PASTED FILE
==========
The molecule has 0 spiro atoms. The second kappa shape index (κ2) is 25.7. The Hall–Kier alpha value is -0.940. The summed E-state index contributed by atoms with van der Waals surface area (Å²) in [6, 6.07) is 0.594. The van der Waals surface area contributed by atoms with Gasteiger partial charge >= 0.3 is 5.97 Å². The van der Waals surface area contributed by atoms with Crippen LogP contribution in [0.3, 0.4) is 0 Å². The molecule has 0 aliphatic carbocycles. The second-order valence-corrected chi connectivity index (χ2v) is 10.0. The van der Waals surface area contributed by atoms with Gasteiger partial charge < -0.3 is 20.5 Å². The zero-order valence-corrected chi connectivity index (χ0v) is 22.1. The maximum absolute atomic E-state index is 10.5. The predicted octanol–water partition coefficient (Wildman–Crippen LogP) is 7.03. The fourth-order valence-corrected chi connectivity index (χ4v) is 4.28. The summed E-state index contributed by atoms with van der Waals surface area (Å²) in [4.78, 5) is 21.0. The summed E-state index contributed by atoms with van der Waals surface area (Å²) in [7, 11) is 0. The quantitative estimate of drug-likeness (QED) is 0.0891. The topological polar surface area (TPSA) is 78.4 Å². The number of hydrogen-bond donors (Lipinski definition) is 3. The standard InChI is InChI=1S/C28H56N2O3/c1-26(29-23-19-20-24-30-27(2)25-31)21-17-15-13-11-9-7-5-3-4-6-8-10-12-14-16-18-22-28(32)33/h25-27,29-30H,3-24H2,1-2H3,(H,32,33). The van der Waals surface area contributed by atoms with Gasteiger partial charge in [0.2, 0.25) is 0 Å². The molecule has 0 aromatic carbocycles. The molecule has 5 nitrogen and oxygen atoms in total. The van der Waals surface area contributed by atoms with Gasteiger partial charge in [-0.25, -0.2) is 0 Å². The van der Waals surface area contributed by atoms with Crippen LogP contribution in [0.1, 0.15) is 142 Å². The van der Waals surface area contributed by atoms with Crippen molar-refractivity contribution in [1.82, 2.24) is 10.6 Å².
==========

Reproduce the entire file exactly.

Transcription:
The molecule has 0 spiro atoms. The second kappa shape index (κ2) is 25.7. The Hall–Kier alpha value is -0.940. The summed E-state index contributed by atoms with van der Waals surface area (Å²) in [6, 6.07) is 0.594. The van der Waals surface area contributed by atoms with Gasteiger partial charge >= 0.3 is 5.97 Å². The van der Waals surface area contributed by atoms with Crippen LogP contribution in [0.3, 0.4) is 0 Å². The molecule has 0 aliphatic carbocycles. The second-order valence-corrected chi connectivity index (χ2v) is 10.0. The van der Waals surface area contributed by atoms with Gasteiger partial charge < -0.3 is 20.5 Å². The zero-order valence-corrected chi connectivity index (χ0v) is 22.1. The maximum absolute atomic E-state index is 10.5. The predicted octanol–water partition coefficient (Wildman–Crippen LogP) is 7.03. The fourth-order valence-corrected chi connectivity index (χ4v) is 4.28. The summed E-state index contributed by atoms with van der Waals surface area (Å²) in [4.78, 5) is 21.0. The summed E-state index contributed by atoms with van der Waals surface area (Å²) in [7, 11) is 0. The quantitative estimate of drug-likeness (QED) is 0.0891. The topological polar surface area (TPSA) is 78.4 Å². The number of hydrogen-bond donors (Lipinski definition) is 3. The standard InChI is InChI=1S/C28H56N2O3/c1-26(29-23-19-20-24-30-27(2)25-31)21-17-15-13-11-9-7-5-3-4-6-8-10-12-14-16-18-22-28(32)33/h25-27,29-30H,3-24H2,1-2H3,(H,32,33). The van der Waals surface area contributed by atoms with Gasteiger partial charge in [0.2, 0.25) is 0 Å². The molecule has 0 aromatic carbocycles. The molecule has 5 nitrogen and oxygen atoms in total. The van der Waals surface area contributed by atoms with Gasteiger partial charge in [-0.25, -0.2) is 0 Å². The van der Waals surface area contributed by atoms with Crippen LogP contribution in [0.1, 0.15) is 142 Å². The van der Waals surface area contributed by atoms with Crippen molar-refractivity contribution in [1.82, 2.24) is 10.6 Å².